This month I read Relationomics by Randy Ross, which as you may have guessed from the title talks about the intersection of relationships and success/failure in business. In fact one of the first things the book talks about is how when organizations prioritize people before profits, there’s a great payout both relationally and economically. Of course many of us know there’s a connection between how people are treated, if people are treated as humans, if people are respected etc. and the success/failure of a company and/or its leader and the reputation it has. It’s not a new issue that some companies aren’t really in it for their employees, they don’t have a great (or even average) culture to support their employees, and the company and employees clearly don’t have an interest in investing in their customers, especially their long term ones. We’ve talked about all of this in various posts in the past, including in last week’s post, but this is one of those topics that isn’t likely to go away in my lifetime or yours, and this book adds some good insights to help further the conversation.
One of the things I really liked about this book were a couple of the ways he defined or approached some terms that we hear and may not always want to work on or have concerns about. The book defined transparency as “the willingness to be known by others.” It also shared that one of the biggest purposes of delegation can be (should be) to help others grow. It also shared that the goal of communication should be to seek understanding, resolve issues and move forward together. It can be intimidating to add transparency to our companies and our work, especially if we’re struggling, but I think most of our issues around transparency have to do with fears and the negative way that transparency is being approached by many companies, or even back to school when we were told to “show our work” at math. But if we’re truly in a healthy organization, it’s good to be known to each other so that we can support each other and bring the best of what we can offer to the table, rather than being forced into a position we hate and really aren’t good at and aren’t making progress at learning.
Directly connected with all of that is the idea the book shared about how you’ve got the choice to own the relationship with each customer. If you think about it like having a dollar bill in your hand, you can choose to do a lot of things with it: you can put it in your pocket or wallet and keep it there, you can rub it around in the dirt, you can use it to buy a snack or beverage, you can invest it, you can shred it, and you can throw it out a window while you’re driving. Two of those most people would point out as being a bad idea, and truly wasting money. The same is true for customer relationships: you can choose how you interact with customers, how you treat customers who have been with you for a long time, and the types of interactions customers have with the business.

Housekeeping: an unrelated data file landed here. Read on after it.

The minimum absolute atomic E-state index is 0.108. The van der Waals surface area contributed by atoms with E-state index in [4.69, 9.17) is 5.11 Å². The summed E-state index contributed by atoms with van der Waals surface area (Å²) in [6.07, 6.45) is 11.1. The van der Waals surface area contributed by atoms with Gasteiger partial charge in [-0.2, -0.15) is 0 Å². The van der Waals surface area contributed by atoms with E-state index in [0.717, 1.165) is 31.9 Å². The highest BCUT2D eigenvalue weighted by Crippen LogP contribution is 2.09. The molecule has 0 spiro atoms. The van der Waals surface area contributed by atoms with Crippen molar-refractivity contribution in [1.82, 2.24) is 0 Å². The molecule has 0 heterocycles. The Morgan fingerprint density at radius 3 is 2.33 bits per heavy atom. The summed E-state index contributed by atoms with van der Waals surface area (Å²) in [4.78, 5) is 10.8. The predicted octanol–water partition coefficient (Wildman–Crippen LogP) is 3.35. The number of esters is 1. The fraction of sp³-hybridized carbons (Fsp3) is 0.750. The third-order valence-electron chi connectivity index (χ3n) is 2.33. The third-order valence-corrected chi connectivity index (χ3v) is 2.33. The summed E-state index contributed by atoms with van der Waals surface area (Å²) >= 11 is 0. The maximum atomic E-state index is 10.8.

Which brings us to the last point I want to highlight for today, and that’s regarding the choice we have to make about how we lead as the owner of our business. Do we commit to deal with each other personally, do we respectfully interact with each other, do we give frequent feedback to employees/team members that helps them gain direction and perspective and details, do we intentionally invest and engage or intentionally ignore as much as possible, do we ignore reality, do we explore our creative options, do we have humility and willingness to learn and grow, are we committed working together with unified purpose and both shared and individual responsibility? None of this is raised with the goal to shame, but rather to give hope that there are businesses out there who are getting on board and investing in both leadership and people who are interested in working together so that everyone can be successful and feel as though they’re part of something important and special.
What about you? What are you creating through the relationships you have, and how are those relationships impacting your bottom line and the success, happiness, stability and contribution of your people?